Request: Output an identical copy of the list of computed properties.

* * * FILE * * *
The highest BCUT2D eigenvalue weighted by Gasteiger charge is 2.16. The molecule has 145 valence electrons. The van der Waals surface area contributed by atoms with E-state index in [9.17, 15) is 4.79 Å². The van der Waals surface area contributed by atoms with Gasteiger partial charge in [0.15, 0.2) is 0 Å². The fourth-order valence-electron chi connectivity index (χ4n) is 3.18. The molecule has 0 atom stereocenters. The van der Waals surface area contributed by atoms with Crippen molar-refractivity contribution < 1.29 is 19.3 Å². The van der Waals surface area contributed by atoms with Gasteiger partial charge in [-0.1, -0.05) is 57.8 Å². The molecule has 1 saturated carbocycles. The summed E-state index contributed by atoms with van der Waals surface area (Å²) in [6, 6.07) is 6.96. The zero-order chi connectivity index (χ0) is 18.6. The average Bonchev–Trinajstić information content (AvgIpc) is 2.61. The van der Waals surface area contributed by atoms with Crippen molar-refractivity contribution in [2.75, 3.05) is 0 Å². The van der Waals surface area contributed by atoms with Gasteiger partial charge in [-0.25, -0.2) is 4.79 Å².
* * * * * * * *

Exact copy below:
The highest BCUT2D eigenvalue weighted by Gasteiger charge is 2.16. The molecule has 145 valence electrons. The van der Waals surface area contributed by atoms with E-state index in [9.17, 15) is 4.79 Å². The van der Waals surface area contributed by atoms with Gasteiger partial charge in [0.15, 0.2) is 0 Å². The fourth-order valence-electron chi connectivity index (χ4n) is 3.18. The molecule has 0 atom stereocenters. The van der Waals surface area contributed by atoms with Crippen molar-refractivity contribution < 1.29 is 19.3 Å². The van der Waals surface area contributed by atoms with Gasteiger partial charge in [-0.1, -0.05) is 57.8 Å². The molecule has 1 saturated carbocycles. The summed E-state index contributed by atoms with van der Waals surface area (Å²) in [6, 6.07) is 6.96. The zero-order chi connectivity index (χ0) is 18.6. The average Bonchev–Trinajstić information content (AvgIpc) is 2.61. The van der Waals surface area contributed by atoms with Crippen molar-refractivity contribution in [2.75, 3.05) is 0 Å². The van der Waals surface area contributed by atoms with Gasteiger partial charge in [-0.25, -0.2) is 4.79 Å².